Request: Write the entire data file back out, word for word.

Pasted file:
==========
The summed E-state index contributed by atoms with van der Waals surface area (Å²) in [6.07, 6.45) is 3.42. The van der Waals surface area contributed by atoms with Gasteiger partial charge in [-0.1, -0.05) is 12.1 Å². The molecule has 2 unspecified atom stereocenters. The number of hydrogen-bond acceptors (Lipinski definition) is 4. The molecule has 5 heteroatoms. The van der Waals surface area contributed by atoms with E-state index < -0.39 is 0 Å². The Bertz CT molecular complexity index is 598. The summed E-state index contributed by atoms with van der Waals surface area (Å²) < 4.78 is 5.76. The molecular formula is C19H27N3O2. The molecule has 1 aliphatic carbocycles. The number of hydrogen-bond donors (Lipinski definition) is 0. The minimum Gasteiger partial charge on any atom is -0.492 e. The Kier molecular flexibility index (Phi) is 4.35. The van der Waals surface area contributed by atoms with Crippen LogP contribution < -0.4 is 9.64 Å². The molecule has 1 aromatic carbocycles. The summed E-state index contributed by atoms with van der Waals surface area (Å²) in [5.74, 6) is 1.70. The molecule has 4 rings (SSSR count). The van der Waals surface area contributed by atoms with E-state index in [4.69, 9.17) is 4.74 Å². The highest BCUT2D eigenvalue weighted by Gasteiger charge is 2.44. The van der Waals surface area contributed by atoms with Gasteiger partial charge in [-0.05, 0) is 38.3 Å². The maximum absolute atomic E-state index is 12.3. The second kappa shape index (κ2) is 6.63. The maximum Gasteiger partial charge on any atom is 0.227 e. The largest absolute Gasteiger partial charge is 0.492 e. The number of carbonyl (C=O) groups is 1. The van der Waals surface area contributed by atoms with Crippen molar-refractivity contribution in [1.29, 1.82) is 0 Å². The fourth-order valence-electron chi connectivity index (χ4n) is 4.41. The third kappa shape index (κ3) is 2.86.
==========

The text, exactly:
The summed E-state index contributed by atoms with van der Waals surface area (Å²) in [6.07, 6.45) is 3.42. The van der Waals surface area contributed by atoms with Gasteiger partial charge in [-0.1, -0.05) is 12.1 Å². The molecule has 2 unspecified atom stereocenters. The number of hydrogen-bond acceptors (Lipinski definition) is 4. The molecule has 5 heteroatoms. The van der Waals surface area contributed by atoms with E-state index < -0.39 is 0 Å². The Bertz CT molecular complexity index is 598. The summed E-state index contributed by atoms with van der Waals surface area (Å²) < 4.78 is 5.76. The molecular formula is C19H27N3O2. The molecule has 1 aliphatic carbocycles. The number of hydrogen-bond donors (Lipinski definition) is 0. The minimum Gasteiger partial charge on any atom is -0.492 e. The Kier molecular flexibility index (Phi) is 4.35. The van der Waals surface area contributed by atoms with Crippen LogP contribution < -0.4 is 9.64 Å². The molecule has 1 aromatic carbocycles. The summed E-state index contributed by atoms with van der Waals surface area (Å²) in [5.74, 6) is 1.70. The molecule has 4 rings (SSSR count). The van der Waals surface area contributed by atoms with E-state index in [4.69, 9.17) is 4.74 Å². The highest BCUT2D eigenvalue weighted by Gasteiger charge is 2.44. The van der Waals surface area contributed by atoms with Gasteiger partial charge in [-0.05, 0) is 38.3 Å². The maximum absolute atomic E-state index is 12.3. The second kappa shape index (κ2) is 6.63. The maximum Gasteiger partial charge on any atom is 0.227 e. The largest absolute Gasteiger partial charge is 0.492 e. The number of carbonyl (C=O) groups is 1. The van der Waals surface area contributed by atoms with Crippen molar-refractivity contribution in [1.29, 1.82) is 0 Å². The fourth-order valence-electron chi connectivity index (χ4n) is 4.41. The third kappa shape index (κ3) is 2.86.